First of all that gorgeous map will be mounted in two sections, each of six panels combining to form a 54"x 31" playing area.  The majority of the many [475 to be precise] units will be  silk-screened on painted wooden pieces, while the 24 unique pieces will be in 3D plastic.  The hidden fleet dials will be cardboard fastened by a plastic rivet and each of the four nations will have a very solid Play Aid detailing all the relevant information for each unit.  Victory objective markers will also be wooden and each nation has a small deck of National Support cards.  Finally the Rule Booklet is a substantial full colour print measuring 330mm x 330mm.
All this, even in its prototype form, was enough to do more than get my attention.  Added to this were the extensive playthroughs on YouTube presented by reviewers and the designers themselves.  However, the absolute certainty that I wanted this game was cemented by having the opportunity to explore directly the system via Tabletopia with the two designers, Chris and Seth, and discuss with them their intentions and the background to the game and its design.
The British Play Aid

At first sight, each game Turn [called Stages] appears fairly conventional and consists of four Phases.  
Phase One : Tactical
Phase Two : Victory 
Phase Three : National Support
Phase Four : Resupply
Phases 2 - 4 are very swift to execute.  
Victory Phase 
This is the simple observation of the VPs  racked up this turn by each of the two sides, Axis and Allied.  These are scored for a variety of Objectives and the total will be visually recorded by wooden tiles which are placed against  a printed scale on the edge of the map.  No need to do even the simplest of addition.  The linear placement of these tiles will always record exactly what the score is at any point in the game. Both sides have totals which, if achieved, immediately win the game.
National Support Phase  
At the beginning of this Phase, each nation will draw 2 cards from their individual deck of National Support cards and will also be given a very small number of National Support tokens which they can spend to buy these cards.  Tokens may be saved from Stage to Stage and the cards cover four categories -  Strategy, Unit Upgrades, Unique Units and Events.  All of these will impact play either temporarily or in the long term.  It's for you to decide which cards to buy  and when you play them.  Plenty of decision making and flavour here.
The distinctive backs of each Nation's National Support Cards

Resupply Phase
Each nation gains supply points from the Objectives they control and can purchase new units with them.  The rules for this Phase are still simple, but a step up from most games, as each Objective is rated for Land, Sea and Air supply and obviously you can buy only the appropriate type of unit with its corresponding supply type.  Add to that the additional effect on your supply of controlling shipping lanes on the map and you can see just one significant way the designers have sought to create a much more detailed and realistic game, with simple, clear rules.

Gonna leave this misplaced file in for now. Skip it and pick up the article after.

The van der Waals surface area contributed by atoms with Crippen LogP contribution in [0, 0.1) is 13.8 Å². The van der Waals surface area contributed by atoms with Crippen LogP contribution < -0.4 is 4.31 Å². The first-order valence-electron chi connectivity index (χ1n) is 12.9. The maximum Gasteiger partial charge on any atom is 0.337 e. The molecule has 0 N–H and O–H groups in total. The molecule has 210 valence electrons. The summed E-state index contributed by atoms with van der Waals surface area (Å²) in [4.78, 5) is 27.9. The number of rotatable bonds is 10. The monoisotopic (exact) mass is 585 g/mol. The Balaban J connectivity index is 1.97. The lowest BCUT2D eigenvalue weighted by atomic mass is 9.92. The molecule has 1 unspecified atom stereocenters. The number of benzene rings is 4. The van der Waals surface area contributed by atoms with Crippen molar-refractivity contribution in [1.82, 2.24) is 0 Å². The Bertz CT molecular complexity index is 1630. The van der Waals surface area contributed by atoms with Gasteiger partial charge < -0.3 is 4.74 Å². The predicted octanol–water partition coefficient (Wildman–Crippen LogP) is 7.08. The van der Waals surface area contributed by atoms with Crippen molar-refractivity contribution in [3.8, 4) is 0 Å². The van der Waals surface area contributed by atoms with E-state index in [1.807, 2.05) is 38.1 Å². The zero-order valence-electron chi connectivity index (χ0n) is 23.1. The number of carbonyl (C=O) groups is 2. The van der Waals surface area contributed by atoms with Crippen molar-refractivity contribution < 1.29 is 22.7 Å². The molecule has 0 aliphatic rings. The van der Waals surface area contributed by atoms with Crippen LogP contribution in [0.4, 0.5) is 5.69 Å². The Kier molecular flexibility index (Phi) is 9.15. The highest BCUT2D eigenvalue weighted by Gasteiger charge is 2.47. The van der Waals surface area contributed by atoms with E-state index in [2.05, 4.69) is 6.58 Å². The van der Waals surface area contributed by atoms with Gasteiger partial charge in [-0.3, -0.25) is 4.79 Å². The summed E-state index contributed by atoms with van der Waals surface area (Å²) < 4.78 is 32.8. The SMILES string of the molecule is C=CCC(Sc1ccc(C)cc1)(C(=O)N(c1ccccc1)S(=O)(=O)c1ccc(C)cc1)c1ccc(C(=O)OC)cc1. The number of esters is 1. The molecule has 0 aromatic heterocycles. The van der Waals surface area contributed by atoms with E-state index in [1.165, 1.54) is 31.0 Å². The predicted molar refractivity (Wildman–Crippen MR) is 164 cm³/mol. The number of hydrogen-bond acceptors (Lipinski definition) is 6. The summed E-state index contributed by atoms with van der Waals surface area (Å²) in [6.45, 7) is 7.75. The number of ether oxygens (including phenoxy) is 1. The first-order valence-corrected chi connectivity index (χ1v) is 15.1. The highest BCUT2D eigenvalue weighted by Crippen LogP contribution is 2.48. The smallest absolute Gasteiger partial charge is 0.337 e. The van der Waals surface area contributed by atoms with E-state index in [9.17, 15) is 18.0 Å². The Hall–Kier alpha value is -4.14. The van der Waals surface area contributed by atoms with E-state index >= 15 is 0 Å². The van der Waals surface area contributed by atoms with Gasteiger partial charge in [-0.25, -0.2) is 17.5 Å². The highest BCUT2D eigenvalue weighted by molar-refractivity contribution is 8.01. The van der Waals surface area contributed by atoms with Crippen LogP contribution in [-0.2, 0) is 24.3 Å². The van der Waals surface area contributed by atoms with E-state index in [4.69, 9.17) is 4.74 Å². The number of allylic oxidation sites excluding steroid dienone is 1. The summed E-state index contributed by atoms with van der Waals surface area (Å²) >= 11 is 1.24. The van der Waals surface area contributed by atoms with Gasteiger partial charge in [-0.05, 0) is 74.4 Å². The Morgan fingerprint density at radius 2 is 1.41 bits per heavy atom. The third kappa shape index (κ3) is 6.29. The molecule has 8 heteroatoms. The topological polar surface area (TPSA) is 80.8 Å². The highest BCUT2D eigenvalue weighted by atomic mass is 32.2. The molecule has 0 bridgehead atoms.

Tactical Phase
Though the first Phase in each Stage, I've kept it for last, as it is the heart of the game, will occupy most of your playing time and contains all of the most innovative elements of this game.  The designers' goals were to achieve a highly interactive system with little downtime that would appeal to a wide range of gamers.

The table showing all Movement steps and all Combat steps

Here is how they have achieved their goals. The first, and in my view, most significant decision was to divide the Tactical Phase into six separate Movement steps, with some lighter, faster units [e.g. fighters] having the ability to move [and potentially attack] in more than one of the Movement steps.  To explain further I shall outline play in Stage 1.
Being an odd numbered Stage, the two Allied Nations go first.  [On even numbered Stages, the Axis go first.] So they perform Movement Step 1- fighters and submarines move and as they move into an enemy occupied area they place a Combat marker and then resolve any legal attacks in the order shown on the Combat steps side of the table above.  Any defending enemy units that can legally fire do so.  This combat is simultaneous and as in many games, Combat is only mandatory when entering an area solely occupied by enemy units; on entering a contested area it's optional. 
Next the Axis nations repeat exactly what the Allies did - moving their fighters and submarines, marking where combat must occur and both sides performing eligible fire simultaneously. Each of the first five Movement steps follows this identical pattern creating an exceptionally highly interactive system of movement and combat.  
Movement step 6 is different, as all aircraft simply return to eligible bases or aircraft carriers.  Beware moving aircraft moving in earlier turns and being out of range of bases to return to.  Beware even more the enemy capturing your base/s!
This intertwining of Movement and Combat is, as far as I'm aware, the unique design concept and one that has been developed to make play engrossing and above all a fun experience. Inextricably part of this is the equally innovative handling of Combat.  Virtually all units are divided into one of three categories of Firepower shown by a colour code: blue, yellow or red. Similarly, each unit will also be designated as belonging to one of three defensive Armour colours; once again blue, yellow or red.  This hierarchy of colour from blue to red runs from weakest to strongest.  So a unit of blue Firepower can only hit a unit of blue Defence armour, whereas a unit of yellow Firepower can hit units that have either yellow or blue Defence armour.   To make this system even easier to operate, there are matching blue, yellow and red dice.  In among this are a very, very few special units that have the greatest strength and these are coded black!!  A further look at the British Player Aid below shows that for this nation blue and yellow predominate.